Pat Jamison, one of our Mission Partners, gave us many illustrations of how she does this in a loving and joyful way at a well-attended Mission Breakfast in the Rank Room recently. Pat is based in Jobarpar, a rural area of Bangladesh, which is twice the size of Ireland. Jabarpar is 8 hours away from the capital Dacca.
Pat lives in a large compound which includes a school, St Mary’s Church of Bangladesh, a sisterhood of nuns attached to the same church, a Methodist Church and a boys’ and girls’ hostel. Pat outlined in many ways how being part of the community had meant so much to her and been a great support in her work and life.
Pat admitted that she really struggled to learn Bangla – and when she showed us some of the written language we were all very understanding! Pat asked that we all continue to pray that God will help her with her language proficiency. Very little English is spoken or written in Bangladesh.
Pat, who worked as a nurse in Northern Ireland until 18 months ago, outlined how she had always wanted to work overseas but God didn’t call her. She then determined to move on in her career in the NHS and went on a course at University of Ulster in public health nursing. This, of course, turned out to be so useful when she was called to Jobarpar where she is attempting to train nurses and work with medical advisors and doctors. Pat has written a training manual and Biplob her driver and friend, is translating it for her into Bangla. Biplob not Diplack is my friend and not my driver who has translated my manual.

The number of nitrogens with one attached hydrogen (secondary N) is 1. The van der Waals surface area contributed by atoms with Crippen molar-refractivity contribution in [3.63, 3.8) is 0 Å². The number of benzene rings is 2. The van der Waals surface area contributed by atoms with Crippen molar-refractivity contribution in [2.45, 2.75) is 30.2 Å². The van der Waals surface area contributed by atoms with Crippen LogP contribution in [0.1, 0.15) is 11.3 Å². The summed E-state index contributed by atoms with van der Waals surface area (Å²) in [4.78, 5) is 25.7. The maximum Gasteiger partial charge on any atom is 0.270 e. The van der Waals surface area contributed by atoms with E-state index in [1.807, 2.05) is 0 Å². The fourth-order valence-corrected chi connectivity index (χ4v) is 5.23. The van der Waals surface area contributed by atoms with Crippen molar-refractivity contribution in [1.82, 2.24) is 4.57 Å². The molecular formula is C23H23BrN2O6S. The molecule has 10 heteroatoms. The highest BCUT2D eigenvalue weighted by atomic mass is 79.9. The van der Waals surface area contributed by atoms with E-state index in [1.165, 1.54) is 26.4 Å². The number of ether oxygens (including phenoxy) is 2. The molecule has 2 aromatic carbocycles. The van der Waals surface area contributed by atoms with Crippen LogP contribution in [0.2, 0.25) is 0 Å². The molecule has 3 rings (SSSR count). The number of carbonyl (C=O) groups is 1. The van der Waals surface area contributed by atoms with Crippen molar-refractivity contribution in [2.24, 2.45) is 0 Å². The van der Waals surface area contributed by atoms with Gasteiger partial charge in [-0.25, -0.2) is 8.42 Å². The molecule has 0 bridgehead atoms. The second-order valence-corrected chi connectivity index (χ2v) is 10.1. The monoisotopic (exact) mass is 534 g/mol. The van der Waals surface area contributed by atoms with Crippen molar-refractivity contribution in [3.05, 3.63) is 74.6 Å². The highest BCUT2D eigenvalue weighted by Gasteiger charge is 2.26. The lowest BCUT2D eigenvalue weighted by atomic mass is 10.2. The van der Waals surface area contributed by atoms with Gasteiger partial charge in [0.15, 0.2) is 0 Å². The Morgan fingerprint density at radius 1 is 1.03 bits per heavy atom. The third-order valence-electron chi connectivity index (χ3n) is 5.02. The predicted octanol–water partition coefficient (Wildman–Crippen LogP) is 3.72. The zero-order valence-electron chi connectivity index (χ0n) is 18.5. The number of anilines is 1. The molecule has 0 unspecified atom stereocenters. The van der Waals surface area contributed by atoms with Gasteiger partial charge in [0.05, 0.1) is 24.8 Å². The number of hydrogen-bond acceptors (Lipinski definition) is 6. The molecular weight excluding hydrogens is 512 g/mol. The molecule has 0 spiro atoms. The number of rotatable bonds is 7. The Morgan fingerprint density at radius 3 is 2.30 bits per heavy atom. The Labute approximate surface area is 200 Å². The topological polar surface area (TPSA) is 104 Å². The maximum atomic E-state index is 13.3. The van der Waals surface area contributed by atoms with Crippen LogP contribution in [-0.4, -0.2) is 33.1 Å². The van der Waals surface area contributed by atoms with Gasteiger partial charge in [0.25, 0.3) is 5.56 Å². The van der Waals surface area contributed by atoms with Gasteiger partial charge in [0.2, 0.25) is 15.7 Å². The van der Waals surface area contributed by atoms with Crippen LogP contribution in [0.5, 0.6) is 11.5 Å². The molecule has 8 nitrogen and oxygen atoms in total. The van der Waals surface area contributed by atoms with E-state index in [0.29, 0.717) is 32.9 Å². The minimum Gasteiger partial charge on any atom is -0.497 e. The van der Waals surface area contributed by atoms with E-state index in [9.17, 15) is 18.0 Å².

The other big challenge for Pat in Bangladesh is how often she has to travel in little canoes on water or cross rivers on flimsy bamboo bridges. She commented that God really has a sense of humour in putting her in this particular part of the world as she is really afraid of water. You think you trust me, He seems to say – try this!!
Pat said the nurses are poorly trained at the moment and there is no one to support them. She is trying to expand the community health programme. Health treatment in Bangladesh is not free and even poor people have to pay to see a doctor or nurse. Pat described how pharmaceutical products are often mis-sold to patients and outlined how one man, with an ear infection, was on 6 different drugs, 4 of them were different types of anti-biotic and none of them were actually suitable for his complaint. Pat is able to advise the local people about medication, but also to show them simple ways they can improve their health. Doctors in Bangladesh will not allow patients to ask any questions about their complaint or the medication they prescribe so Pat can talk to people and answer their concerns.
Pat has set up 3 mobile clinics in out-lying areas so that people won’t have so far to travel for health care and advice. The local people regard her as like a doctor because, with her training and experience in Northern Ireland, she knows as much as the Bangadeshi doctors.
Special needs child
One of Pat’s slides showed a child with special needs. The family had taken him to Dacca to see a doctor but couldn’t afford to do so again. Pat talked to them and advised them about simple things they could do to help him: to play with the child and talk to him. Also to encourage him to try to stand and strengthen his legs. The parents hadn’t done any of this but up till then had left him to lie in a corner with little stimulation.